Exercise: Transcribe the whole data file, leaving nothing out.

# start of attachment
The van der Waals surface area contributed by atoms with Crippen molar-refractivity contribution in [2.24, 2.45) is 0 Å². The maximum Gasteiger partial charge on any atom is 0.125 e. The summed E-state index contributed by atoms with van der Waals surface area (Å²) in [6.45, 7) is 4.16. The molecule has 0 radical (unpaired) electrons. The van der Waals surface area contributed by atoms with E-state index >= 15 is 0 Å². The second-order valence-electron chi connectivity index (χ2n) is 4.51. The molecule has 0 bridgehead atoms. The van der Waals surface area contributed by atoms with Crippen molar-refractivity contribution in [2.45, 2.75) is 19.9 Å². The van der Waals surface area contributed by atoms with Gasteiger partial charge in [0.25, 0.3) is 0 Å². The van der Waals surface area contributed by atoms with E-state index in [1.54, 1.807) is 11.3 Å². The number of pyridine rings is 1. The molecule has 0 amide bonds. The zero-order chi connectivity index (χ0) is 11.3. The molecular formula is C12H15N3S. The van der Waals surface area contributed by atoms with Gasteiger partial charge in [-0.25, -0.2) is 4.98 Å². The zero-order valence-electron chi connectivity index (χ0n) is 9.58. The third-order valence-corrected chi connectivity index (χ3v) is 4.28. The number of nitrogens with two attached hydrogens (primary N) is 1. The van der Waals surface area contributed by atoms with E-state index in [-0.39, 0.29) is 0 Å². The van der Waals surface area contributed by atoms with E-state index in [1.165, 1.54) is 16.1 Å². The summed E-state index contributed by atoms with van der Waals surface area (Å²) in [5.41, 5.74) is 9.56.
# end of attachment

The van der Waals surface area contributed by atoms with Crippen molar-refractivity contribution in [2.24, 2.45) is 0 Å². The maximum Gasteiger partial charge on any atom is 0.125 e. The summed E-state index contributed by atoms with van der Waals surface area (Å²) in [6.45, 7) is 4.16. The molecule has 0 radical (unpaired) electrons. The van der Waals surface area contributed by atoms with E-state index >= 15 is 0 Å². The second-order valence-electron chi connectivity index (χ2n) is 4.51. The molecule has 0 bridgehead atoms. The van der Waals surface area contributed by atoms with Crippen molar-refractivity contribution in [2.45, 2.75) is 19.9 Å². The van der Waals surface area contributed by atoms with Gasteiger partial charge in [0.25, 0.3) is 0 Å². The van der Waals surface area contributed by atoms with E-state index in [1.54, 1.807) is 11.3 Å². The number of pyridine rings is 1. The molecule has 0 amide bonds. The zero-order chi connectivity index (χ0) is 11.3. The molecular formula is C12H15N3S. The van der Waals surface area contributed by atoms with Gasteiger partial charge in [-0.25, -0.2) is 4.98 Å². The zero-order valence-electron chi connectivity index (χ0n) is 9.58. The third-order valence-corrected chi connectivity index (χ3v) is 4.28. The number of nitrogens with two attached hydrogens (primary N) is 1. The van der Waals surface area contributed by atoms with E-state index in [-0.39, 0.29) is 0 Å². The van der Waals surface area contributed by atoms with E-state index in [1.165, 1.54) is 16.1 Å². The summed E-state index contributed by atoms with van der Waals surface area (Å²) in [5.41, 5.74) is 9.56.